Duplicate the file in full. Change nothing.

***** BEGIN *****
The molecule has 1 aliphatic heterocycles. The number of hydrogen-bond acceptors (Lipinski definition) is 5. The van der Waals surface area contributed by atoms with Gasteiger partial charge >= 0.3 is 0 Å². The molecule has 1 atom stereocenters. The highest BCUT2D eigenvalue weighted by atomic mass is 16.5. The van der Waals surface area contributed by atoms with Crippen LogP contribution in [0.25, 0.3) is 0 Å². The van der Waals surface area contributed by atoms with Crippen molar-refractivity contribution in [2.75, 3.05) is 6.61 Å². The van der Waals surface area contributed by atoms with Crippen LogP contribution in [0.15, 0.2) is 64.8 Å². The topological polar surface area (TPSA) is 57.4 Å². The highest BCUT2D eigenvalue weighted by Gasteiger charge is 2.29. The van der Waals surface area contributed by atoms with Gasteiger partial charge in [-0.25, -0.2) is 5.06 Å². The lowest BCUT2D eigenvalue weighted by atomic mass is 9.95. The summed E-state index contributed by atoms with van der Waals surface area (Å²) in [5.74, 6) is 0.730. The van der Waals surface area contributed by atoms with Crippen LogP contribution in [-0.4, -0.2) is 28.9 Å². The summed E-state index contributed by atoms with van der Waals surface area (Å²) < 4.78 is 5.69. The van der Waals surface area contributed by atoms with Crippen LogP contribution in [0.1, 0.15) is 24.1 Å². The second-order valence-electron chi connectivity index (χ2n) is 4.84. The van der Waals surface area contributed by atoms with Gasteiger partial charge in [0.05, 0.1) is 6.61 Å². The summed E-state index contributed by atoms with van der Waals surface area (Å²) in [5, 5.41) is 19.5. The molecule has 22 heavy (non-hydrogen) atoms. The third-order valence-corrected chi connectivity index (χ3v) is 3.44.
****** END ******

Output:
The molecule has 1 aliphatic heterocycles. The number of hydrogen-bond acceptors (Lipinski definition) is 5. The van der Waals surface area contributed by atoms with Gasteiger partial charge >= 0.3 is 0 Å². The molecule has 1 atom stereocenters. The highest BCUT2D eigenvalue weighted by atomic mass is 16.5. The van der Waals surface area contributed by atoms with Crippen LogP contribution in [0.25, 0.3) is 0 Å². The van der Waals surface area contributed by atoms with Crippen molar-refractivity contribution in [2.75, 3.05) is 6.61 Å². The van der Waals surface area contributed by atoms with Crippen LogP contribution in [0.15, 0.2) is 64.8 Å². The topological polar surface area (TPSA) is 57.4 Å². The highest BCUT2D eigenvalue weighted by Gasteiger charge is 2.29. The van der Waals surface area contributed by atoms with Gasteiger partial charge in [-0.25, -0.2) is 5.06 Å². The lowest BCUT2D eigenvalue weighted by atomic mass is 9.95. The summed E-state index contributed by atoms with van der Waals surface area (Å²) in [5.74, 6) is 0.730. The van der Waals surface area contributed by atoms with Crippen LogP contribution in [-0.4, -0.2) is 28.9 Å². The summed E-state index contributed by atoms with van der Waals surface area (Å²) < 4.78 is 5.69. The van der Waals surface area contributed by atoms with Crippen LogP contribution in [0.1, 0.15) is 24.1 Å². The second-order valence-electron chi connectivity index (χ2n) is 4.84. The van der Waals surface area contributed by atoms with Gasteiger partial charge in [0.05, 0.1) is 6.61 Å². The summed E-state index contributed by atoms with van der Waals surface area (Å²) in [5, 5.41) is 19.5. The molecule has 22 heavy (non-hydrogen) atoms. The third-order valence-corrected chi connectivity index (χ3v) is 3.44.